There is a conference happening in Tulsa, Oklahoma this June featuring a group called Praxis, a collection of evangelical theologians, pastors, authors, and artists whose focus is to “reclaim the historical church’s priority on liturgy, art and sacred space into the modern day evangelical context” (website).
For those who are unaware, there is a strong push in some evangelical circles today to lay claim to the liturgical life and infuse many of its elements into evangelical practice, which is often wholly bereft of such influences; influences regularly shunned as the folly of ‘dead religion,’ or worse, viewed as the devilish corruption of the ancient faith.
This group has come to the conclusion that the Evangelical movement is in serious trouble. Ed Gungor (Pastor and author) has this to say in a recent Praxis blog article:
“Many Evangelicals are beginning to recognize the problem. Parishioners are leaving. Leaders aware of these issues are clamoring over what to do. Some have begun to suggest that the modern Church may benefit from retrieving some of the forces and strategies that helped the nascent Church to grow and stabilize.”
This view is echoed by another Praxis cohort, Glenn Packiam (Pastor, author, song writer), who wrote on his blog:
“We have been too easily swayed by the cult of personality, too quickly enticed by trends and innovations. We need an anchor amidst the waves, a rope that guides us home in a blizzard, roots strong enough to hold up in a storm.”
For Glenn, personally, that “anchor” and “rope” is Anglicanism, the tradition he is currently in the process of becoming an ordained priest.
In a fairly gripping article on the Praxis blog, entitled “End of the Line,” author Brian Zahnd laments that, “There is a sense in which we have come to the end of the line—not the end of the line for Christianity, but the end of the line for the track we have been on.” He insists that evangelicalism has arrived at something like a train terminus, faced with a choice: “We can sit on a train that is going nowhere, or we can disembark and find our way through the confusing labyrinth of the terminus and locate the proper platform to catch the train which will take us farther down the line.”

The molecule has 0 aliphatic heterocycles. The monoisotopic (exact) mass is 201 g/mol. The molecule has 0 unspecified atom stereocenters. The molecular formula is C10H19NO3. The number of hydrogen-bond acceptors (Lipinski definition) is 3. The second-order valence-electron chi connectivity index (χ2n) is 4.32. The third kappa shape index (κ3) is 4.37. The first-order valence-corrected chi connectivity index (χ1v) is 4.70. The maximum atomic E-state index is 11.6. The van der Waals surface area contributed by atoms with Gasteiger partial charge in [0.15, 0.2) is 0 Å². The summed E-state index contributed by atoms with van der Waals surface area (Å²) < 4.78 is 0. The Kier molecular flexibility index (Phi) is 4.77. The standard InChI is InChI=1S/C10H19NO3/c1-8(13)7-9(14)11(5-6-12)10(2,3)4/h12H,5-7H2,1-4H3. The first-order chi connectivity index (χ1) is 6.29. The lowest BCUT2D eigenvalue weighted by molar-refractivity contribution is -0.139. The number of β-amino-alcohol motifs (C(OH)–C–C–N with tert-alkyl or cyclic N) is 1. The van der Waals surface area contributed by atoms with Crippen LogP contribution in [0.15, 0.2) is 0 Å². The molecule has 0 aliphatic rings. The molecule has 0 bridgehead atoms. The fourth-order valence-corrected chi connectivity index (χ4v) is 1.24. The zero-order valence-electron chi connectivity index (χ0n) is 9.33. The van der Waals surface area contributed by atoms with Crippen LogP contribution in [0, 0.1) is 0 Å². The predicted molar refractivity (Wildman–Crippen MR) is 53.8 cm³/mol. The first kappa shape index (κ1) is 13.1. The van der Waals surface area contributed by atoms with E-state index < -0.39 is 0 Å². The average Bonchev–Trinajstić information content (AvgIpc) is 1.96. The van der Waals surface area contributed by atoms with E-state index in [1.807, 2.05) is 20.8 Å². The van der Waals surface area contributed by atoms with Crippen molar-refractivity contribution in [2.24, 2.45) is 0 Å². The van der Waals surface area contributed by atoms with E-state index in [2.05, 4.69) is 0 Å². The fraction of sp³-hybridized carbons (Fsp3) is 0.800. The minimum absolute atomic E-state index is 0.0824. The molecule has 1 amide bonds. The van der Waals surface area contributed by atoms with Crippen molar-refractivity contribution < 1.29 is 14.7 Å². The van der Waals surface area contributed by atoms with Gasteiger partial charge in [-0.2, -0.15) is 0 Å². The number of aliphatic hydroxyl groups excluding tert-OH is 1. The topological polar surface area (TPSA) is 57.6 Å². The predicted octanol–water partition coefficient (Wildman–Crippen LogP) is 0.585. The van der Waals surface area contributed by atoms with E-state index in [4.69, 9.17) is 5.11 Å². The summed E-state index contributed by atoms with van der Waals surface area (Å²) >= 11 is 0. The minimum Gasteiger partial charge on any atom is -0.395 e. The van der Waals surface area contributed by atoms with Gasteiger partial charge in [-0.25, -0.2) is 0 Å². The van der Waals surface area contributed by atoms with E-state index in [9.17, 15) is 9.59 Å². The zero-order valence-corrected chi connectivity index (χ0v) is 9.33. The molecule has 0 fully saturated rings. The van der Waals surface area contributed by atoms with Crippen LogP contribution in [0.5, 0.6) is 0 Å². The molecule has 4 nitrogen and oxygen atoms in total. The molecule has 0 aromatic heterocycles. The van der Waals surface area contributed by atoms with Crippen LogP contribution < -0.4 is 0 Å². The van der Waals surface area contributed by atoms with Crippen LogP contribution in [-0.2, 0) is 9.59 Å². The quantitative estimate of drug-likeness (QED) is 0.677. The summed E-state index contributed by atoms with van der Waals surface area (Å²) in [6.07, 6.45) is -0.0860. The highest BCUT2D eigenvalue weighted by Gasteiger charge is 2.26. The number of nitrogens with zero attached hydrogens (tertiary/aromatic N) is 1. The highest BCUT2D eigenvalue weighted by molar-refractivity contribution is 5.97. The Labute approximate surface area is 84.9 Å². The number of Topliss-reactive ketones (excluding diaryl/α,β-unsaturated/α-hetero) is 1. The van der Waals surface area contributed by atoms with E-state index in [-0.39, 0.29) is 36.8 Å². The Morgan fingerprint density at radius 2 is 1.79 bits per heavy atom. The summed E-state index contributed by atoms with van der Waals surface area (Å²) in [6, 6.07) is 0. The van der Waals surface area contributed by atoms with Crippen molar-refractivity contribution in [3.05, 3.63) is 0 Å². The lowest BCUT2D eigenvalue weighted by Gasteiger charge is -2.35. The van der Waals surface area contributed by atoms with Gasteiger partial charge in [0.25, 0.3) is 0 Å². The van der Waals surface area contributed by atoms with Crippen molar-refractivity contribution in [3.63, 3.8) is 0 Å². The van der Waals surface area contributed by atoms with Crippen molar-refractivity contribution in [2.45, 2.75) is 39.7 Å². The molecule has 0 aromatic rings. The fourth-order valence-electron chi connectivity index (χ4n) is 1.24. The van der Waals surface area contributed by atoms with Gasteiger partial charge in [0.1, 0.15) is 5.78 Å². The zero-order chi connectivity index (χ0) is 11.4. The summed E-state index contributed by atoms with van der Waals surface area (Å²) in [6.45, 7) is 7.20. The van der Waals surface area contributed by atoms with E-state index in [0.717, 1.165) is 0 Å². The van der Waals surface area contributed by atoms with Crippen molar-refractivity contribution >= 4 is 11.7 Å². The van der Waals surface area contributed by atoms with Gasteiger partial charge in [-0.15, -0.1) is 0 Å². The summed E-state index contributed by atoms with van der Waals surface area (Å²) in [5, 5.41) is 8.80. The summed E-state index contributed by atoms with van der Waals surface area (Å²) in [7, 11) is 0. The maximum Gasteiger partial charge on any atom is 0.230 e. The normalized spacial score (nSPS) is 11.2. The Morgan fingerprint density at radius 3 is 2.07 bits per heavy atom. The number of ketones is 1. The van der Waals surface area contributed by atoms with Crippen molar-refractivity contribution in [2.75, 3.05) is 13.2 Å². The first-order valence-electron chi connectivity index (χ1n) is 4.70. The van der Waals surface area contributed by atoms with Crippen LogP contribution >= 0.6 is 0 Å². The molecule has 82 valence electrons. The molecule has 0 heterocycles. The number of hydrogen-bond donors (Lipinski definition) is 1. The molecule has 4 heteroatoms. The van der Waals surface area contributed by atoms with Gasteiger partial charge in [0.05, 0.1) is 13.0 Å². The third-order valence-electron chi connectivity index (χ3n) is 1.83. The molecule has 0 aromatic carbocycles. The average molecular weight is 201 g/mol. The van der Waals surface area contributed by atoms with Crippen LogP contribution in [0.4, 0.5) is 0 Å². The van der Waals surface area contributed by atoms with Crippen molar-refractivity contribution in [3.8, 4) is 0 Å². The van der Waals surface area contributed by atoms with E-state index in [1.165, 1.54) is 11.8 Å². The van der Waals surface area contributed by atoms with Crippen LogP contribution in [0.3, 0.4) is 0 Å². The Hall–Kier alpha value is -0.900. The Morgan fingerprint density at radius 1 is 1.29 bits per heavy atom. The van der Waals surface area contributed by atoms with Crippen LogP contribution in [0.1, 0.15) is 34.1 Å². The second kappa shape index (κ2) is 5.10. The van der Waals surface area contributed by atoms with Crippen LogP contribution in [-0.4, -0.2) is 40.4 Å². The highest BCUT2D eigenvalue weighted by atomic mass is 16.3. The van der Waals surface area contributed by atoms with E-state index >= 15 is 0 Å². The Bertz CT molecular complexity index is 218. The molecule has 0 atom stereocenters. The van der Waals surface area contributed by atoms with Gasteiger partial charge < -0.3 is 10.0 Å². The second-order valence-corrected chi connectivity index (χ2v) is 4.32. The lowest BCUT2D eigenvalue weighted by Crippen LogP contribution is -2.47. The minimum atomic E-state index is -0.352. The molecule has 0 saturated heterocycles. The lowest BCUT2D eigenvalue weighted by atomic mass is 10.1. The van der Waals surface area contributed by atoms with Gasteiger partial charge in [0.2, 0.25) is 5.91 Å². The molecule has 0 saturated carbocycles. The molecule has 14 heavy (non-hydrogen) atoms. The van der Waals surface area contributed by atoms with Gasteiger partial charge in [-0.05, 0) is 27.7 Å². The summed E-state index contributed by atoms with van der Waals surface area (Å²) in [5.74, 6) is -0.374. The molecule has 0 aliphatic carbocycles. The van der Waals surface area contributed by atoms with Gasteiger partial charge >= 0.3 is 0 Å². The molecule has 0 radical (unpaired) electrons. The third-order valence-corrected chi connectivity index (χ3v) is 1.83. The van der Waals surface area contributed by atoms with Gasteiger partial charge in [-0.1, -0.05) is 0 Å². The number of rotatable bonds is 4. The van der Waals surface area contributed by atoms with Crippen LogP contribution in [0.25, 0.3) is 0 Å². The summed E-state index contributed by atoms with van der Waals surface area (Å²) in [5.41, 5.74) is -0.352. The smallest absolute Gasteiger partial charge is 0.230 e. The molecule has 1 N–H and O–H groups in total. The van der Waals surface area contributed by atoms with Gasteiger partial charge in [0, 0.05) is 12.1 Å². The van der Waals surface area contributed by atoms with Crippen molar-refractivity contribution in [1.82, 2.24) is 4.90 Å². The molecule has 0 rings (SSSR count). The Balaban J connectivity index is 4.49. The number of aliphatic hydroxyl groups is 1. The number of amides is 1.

The solution? Mine the liturgical tradition found in the various ‘high-church’ faiths (Orthodoxy, Roman Catholicism, Anglicanism) and adapted them to the Evangelical church.
Ed Gungor reasons: “What if we can utilize and resource tradition as a trellis for building spiritual piety—like one uses a trellis in a garden (which is dead wood) as a support for the life of vines, helping them flourish?”
Gungor has been on the forefront (at least in the Tulsa area) of infusing his evangelical church with a stronger focus on liturgical prayers, the Eucharist, the Creed, and encouraged the celebration of many events on the Church calendar including Lent.
I brought up Ed Gungor a few times now because he is one of the leaders whom I am most familiar with. Having attended his church for many years prior to converting to the Orthodox Church, I was able to experience first-hand what this neo-liturgical way of doing church looks and feels like. And this brings me to my series of observations, which I will attempt to list briefly, followed by a quick summary.